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Radiation Oncology Journal > Volume 38(4); 2020 > Article
Madan, Dracham, Khosla, Goyal, and Yadav: Erectile dysfunction and cancer: current perspective

Abstract

Erectile dysfunction (ED) is one of the major but underreported concerns in cancer patients and survivors. It can lead to depression, lack of intimacy between the couple, and impaired quality of life. The causes of erectile dysfunction are psychological distress and endocrinal dysfunction caused by cancer itself or side effect of anticancer treatment like surgery, radiotherapy, chemotherapy and hormonal therapy. The degree of ED depends on age, pre-cancer or pre-treatment potency level, comorbidities, type of cancer and its treatment. Treatment options available for ED are various pharmacotherapies, mechanical devices, penile implants, or reconstructive surgeries. A complete evaluation of sexual functioning should be done before starting anticancer therapy. Management should be individualized and couple counseling should be an integral part of the anticancer treatment.

Introduction

Cancer diagnosis and its management lead to physical and emotional distress in patients. Sexual dysfunction is one of the common problems encountered in these patients which can occur due to direct or indirect pathways. Sexual dysfunction can be in the form of erectile dysfunction (ED) and ejaculatory dysfunction such as decreased or absent semen. Chemotherapy, radiation, hormonal therapy and surgery all can lead to erectile dysfunction. ED has been widely described after prostate cancer treatment. Incidence of post-treatment ED in prostate cancer can vary from 24% (brachytherapy alone), 40% (brachytherapy plus external beam radiotherapy [EBRT]), 45% (EBRT alone), 66% (nerve-sparing radical prostatectomy [RP]), 75% (non-nerve sparing RP), and 87% for cryosurgery [1]. Recently in a population based study patient reported sexual outcome after different types of prostate cancer treatment were reported [2]. Sexual dysfunction after treatment was related to pre-treatment potency, age and type of treatment. No difference in sexual function score was noted in EBRT and brachytherapy at 2 years. Compared with EBRT alone, EBRT with androgen deprivation therapy (ADT) and RP (with or without nerve sparing) was associated with higher incidence of sexual dysfunction. Incidence of ED in cancer patients has been shown in Table 1.
Besides disease control, restoration of quality of life (QoL) is also very important due to increase number of cancer survivors. Evaluating ED using valid questionnaires and management of ED is one of the important aspects of QoL which is particularly important in developing countries where people are not comfortable discussing about their sexual issues. Age and degree of ED before the diagnosis and mode of treatment play an important role in predicting the post-treatment ED. For this review, we searched PubMed data using words “cancer related erectile dysfunction”, “erectile dysfunction in cancer”, “sexual dysfunction in genitourinary malignancies,” and “psychosocial outcome of cancer survivors”. All studies reporting erectile dysfunction in cancer patients and survivors were reviewed. Around 60 studies were screened and data from 54 studies that reported sexual dysfunction or erectile dysfunction in cancer was included in the review.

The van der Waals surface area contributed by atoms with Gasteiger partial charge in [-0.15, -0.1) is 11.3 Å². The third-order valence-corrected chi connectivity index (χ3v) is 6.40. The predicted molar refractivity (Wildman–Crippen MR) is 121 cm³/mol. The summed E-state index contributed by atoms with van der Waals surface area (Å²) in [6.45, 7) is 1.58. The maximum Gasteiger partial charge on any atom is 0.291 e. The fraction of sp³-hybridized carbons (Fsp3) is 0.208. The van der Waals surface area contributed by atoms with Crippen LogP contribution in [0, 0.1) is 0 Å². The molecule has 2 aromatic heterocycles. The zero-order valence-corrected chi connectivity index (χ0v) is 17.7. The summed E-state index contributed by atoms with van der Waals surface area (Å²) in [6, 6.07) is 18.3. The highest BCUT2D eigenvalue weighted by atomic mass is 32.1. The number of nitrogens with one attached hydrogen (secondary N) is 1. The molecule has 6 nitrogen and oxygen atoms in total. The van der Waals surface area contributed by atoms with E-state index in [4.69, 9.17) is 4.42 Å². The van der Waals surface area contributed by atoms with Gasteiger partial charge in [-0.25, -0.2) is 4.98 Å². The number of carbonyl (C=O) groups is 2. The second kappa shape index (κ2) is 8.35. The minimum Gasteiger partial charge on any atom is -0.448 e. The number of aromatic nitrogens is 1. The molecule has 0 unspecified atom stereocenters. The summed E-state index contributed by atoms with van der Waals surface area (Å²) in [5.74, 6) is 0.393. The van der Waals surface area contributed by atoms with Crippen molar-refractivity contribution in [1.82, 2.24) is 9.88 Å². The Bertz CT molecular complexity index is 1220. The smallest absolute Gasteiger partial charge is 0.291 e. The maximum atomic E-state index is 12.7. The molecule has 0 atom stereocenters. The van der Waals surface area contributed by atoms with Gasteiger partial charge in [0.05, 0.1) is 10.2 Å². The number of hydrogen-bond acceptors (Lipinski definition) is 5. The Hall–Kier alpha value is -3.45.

1. Psychological and emotional impact of ED

The loss of erectile ability leads to depressive symptoms, lack of sexual satisfaction and general happiness in life. Men who fail to achieve erection tend to lose confidence [3]. Depression and sexual avoidance in turn can affect the intimacy level and relationship of the couple. Studies have reported that ED after curative treatment is one of the common causes of depression in prostate cancer patients.

2. Mechanism of penile erection

Blood supply to the penis occurs via branches of external and internal pudendal arteries. Penile innervations are derived from pudendal and cavernous nerves. Pudendal nerve is responsible for somatic motor and sensory nerve supply. Cavernous nerve is a part of autonomic nervous systems and includes sympathetic and parasympathetic fibres. It runs in crus and corpora of the penis and regulates the blood flow during erection and flaccid state [4].
An erection begins with sensory and mental stimulation. Sexual arousal leads to relaxation of smooth muscles of the penile arteries which increases the blood flow to penis. This leads to rigidity and thus erection of the penis. While returning to flaccid state, penile muscles contract and increase the venous outflow and decrease the length and girth of the penis. The ability to attain and sustain erection depends on integrity of vascular supply and nerve supply.

Causes of ED in Cancer